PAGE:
The Biomarker Consortium’s Diabetes Drug Development: Identification and Validation of Markers That Predict Long-Term Beta Cell Function and Mass (Beta Cell) Project was the first component of a two-stage strategy to characterize beta cell function, with the ultimate aims of using short-term measures to predict long-term beta cell response to interventions and of identifying individuals whose beta cell function may be at risk for rapid deterioration. The Beta Cell Project’s core goal was to evaluate both the Mixed Meal Tolerance Test (MMTT) and Arginine Stimulation Test (AST) against the standard Frequently Sampled Intravenous Glucose Tolerance (FSIGT) Test in a series of clinical studies.
The series of clinical studies proposed in this project provided a foundation for the use of selected methodologies in long-term, multi-center clinical trials in the second stage, a separate project that involved a longitudinal study to qualify short-term markers as predictors of future beta cell function.
Taken together, the work from both stages enabled multiple stakeholders to undertake consistent studies of the pathophysiology and natural history of diabetes, as well as to study therapeutic effects of new interventions more effectively. The Beta Cell Project was a 7-year, $5.1 million project that launched in 2011 and was completed by the end of 2018.
- Evaluate MMTT and AST as validated methods in the assessment of beta cell function.
- Enable development of biomarkers that assess long-term beta cell function, particularly in response to interventions for diabetes.
- National Institute of Diabetes, and Digestive and Kidney Diseases (NIDDK)
- U.S. Food and Drug Administration (FDA)
- American Diabetes Association*
- Amylin* / AstraZeneca Pharmeceuticals, LP*
- Eli Lilly and Company*
- Johnson & Johnson*
- Pfizer Inc*
- R-squared Solutions
- ROI BioPharma
- Wright Biomarker
- Cedars Sinai
- Joslin Clinic
- Mayo Clinic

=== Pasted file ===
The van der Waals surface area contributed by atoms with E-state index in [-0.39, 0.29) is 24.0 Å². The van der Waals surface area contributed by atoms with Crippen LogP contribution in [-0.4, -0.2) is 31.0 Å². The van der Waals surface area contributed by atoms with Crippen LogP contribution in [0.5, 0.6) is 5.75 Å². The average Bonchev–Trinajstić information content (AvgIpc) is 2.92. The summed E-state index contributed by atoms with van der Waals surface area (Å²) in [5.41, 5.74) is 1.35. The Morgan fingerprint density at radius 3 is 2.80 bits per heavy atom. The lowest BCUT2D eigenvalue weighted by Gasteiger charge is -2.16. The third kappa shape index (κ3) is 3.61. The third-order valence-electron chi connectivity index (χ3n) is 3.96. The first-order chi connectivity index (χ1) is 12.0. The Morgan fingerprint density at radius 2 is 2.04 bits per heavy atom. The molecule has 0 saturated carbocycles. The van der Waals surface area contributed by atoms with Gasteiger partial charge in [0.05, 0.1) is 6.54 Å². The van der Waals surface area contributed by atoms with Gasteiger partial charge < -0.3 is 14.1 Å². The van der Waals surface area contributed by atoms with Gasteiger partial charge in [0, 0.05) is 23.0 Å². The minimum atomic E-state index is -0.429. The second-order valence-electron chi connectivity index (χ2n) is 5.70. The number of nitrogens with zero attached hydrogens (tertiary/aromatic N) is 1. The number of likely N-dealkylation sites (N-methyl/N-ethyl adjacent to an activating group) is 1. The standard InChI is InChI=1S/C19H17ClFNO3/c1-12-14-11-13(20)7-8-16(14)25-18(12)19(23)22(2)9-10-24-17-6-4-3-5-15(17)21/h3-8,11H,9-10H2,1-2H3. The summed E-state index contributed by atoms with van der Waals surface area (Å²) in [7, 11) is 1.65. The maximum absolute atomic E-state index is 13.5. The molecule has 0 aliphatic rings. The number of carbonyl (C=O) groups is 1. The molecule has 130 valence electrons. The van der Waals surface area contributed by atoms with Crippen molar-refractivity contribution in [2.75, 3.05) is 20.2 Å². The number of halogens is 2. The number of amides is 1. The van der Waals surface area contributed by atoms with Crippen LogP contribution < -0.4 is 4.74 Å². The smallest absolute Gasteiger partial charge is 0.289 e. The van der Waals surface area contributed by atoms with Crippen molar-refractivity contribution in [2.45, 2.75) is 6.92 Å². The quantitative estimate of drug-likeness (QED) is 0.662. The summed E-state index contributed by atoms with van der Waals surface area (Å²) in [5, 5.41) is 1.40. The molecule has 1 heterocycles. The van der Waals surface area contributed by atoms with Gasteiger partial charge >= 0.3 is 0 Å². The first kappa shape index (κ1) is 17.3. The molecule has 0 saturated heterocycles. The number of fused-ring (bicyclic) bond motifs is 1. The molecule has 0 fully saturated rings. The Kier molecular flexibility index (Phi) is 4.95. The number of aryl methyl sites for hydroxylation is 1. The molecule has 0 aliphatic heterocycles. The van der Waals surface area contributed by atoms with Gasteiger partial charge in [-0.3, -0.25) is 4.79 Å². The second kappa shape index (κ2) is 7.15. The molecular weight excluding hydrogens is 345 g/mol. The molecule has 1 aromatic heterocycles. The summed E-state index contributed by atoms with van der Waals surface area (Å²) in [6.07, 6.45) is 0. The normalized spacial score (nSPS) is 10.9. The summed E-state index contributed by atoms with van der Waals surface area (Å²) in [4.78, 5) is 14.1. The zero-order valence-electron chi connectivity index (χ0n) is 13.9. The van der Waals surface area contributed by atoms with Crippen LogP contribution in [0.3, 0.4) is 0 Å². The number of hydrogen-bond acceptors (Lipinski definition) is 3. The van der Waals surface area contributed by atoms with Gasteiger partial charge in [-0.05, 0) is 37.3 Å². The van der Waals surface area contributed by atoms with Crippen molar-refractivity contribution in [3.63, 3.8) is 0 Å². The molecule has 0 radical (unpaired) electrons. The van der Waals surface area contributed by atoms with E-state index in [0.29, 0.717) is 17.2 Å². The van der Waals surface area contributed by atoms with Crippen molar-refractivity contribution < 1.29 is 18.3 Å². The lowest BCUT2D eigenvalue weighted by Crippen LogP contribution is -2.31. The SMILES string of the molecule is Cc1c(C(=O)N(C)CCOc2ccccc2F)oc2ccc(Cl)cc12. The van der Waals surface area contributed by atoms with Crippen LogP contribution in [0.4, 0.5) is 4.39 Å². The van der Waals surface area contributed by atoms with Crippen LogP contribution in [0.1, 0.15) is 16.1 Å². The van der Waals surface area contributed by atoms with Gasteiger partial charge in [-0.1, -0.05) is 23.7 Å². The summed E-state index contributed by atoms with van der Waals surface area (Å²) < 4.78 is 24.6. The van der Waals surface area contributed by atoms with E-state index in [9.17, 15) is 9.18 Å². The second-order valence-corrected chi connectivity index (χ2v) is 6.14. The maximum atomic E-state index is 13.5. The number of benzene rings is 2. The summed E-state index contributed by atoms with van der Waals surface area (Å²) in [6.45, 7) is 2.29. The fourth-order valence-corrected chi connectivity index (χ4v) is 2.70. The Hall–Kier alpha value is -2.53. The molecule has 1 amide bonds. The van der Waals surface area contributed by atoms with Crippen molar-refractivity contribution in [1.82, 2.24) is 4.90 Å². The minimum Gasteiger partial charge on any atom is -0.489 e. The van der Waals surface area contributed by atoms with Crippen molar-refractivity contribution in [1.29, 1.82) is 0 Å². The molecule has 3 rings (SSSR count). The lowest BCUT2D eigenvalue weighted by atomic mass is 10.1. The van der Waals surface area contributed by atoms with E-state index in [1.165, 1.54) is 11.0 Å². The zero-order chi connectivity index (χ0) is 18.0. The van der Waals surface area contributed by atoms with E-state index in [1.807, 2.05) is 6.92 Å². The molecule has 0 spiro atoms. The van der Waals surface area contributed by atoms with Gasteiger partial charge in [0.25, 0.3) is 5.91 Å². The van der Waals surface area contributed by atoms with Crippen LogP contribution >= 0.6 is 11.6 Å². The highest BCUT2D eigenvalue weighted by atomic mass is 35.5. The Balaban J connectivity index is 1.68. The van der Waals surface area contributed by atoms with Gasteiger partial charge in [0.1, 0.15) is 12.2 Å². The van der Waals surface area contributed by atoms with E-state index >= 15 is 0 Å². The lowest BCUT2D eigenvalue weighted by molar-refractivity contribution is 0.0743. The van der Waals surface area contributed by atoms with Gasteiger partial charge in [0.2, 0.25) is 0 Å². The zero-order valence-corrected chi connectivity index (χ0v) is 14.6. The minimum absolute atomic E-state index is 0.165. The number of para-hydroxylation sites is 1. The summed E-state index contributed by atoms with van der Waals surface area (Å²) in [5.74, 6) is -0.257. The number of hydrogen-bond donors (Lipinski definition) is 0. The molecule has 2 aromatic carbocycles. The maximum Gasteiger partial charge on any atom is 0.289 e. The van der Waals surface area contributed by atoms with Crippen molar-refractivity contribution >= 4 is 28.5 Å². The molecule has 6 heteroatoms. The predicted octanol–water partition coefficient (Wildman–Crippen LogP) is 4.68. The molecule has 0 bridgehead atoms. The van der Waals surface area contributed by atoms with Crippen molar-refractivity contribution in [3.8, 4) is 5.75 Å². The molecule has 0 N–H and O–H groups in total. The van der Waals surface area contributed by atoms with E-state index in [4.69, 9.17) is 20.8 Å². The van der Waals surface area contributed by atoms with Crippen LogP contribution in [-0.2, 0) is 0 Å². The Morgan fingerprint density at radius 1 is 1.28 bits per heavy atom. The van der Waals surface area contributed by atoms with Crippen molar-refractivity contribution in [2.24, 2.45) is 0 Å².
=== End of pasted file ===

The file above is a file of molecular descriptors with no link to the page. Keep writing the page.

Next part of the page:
- University of Padua
- University of Pennsylvania
- University of Washington
*Provided financial or in-kind support for this program.
Helen Heymann, MMSC, Senior Scientific Project Manager, Metabolic Disorders; [email protected]
Results & Accomplishments
This project has resulted in several peer-reviewed scientific publications as well as the acceptance of multiple abstracts by the American Diabetes Association and the European Association for the Study of Diabetes meetings.
This project has resulted in the completion of four clinical studies.
This project established a novel decision-making method for use in the design of interventional clinical trials using MMTT and AST with confidence across the glucose tolerance spectrum.
In-House MMT and Arginine Stimulation
This project led to in-house utilization of MMT and Arginine Stimulation at multiple partner companies for drug development decision making, which resulted in significant cost reductions and efficiency gains.
- Standardized Mixed-Meal Tolerance and Arginine Stimulation Tests Provide Reproducible and Complementary Measures of Beta Cell Function: Results from the Foundation for the National Institutes of Health Biomarkers Consortium Investigative Series. Shankar SS, Vella A, Raymond RH, Staten MA, Calle RA, Bergman RN, Cao C, Chen D, Cobelli C, Dalla Man C, Deeg M, Dong JQ, Lee DS, Polidori D, Robertson RO, Ruetten H, Stefanovski D, Vassileva MT, Weir GC, Fryburg DA. Diabetes Care. Accepted July 2016.
- Arginine is preferred to glucagon for stimulation testing of B-cell function. Robertson, RP, Raymond, RH, Lee, DS, Calle, RA, Ghosh A, Savage, PJ, Shankar, SS, Vassileva, MT, Weir GC, & Fryburg, DA. American Journal of Physiology – Endocrinology and Metabolism. 2014; 307 (8): E720-E727.
- Outpatient Versus Inpatient Mixed Meal Tolerance and Arginine Stimulation Testing Yields Comparable Measures of Variability for Assessment of Beta Cell Function (in press)
- “Mixed Meal and intravenous L-arginine tests both stimulate incretin release across glucose tolerance in man: lack of correlation with β-cell function” Ruetten et al., just accepted in journal “Metabolic Syndrome and Related Disorders”
- Q&A with David Fryburg, M.D., Principal Consultant, ROI BioPharma Consulting: Building Tools to Improve Diabetes Drug Development
- VIDEO: FNIH Biomarkers Consortium Beta Cell Project: A New Tool for Diabetes Research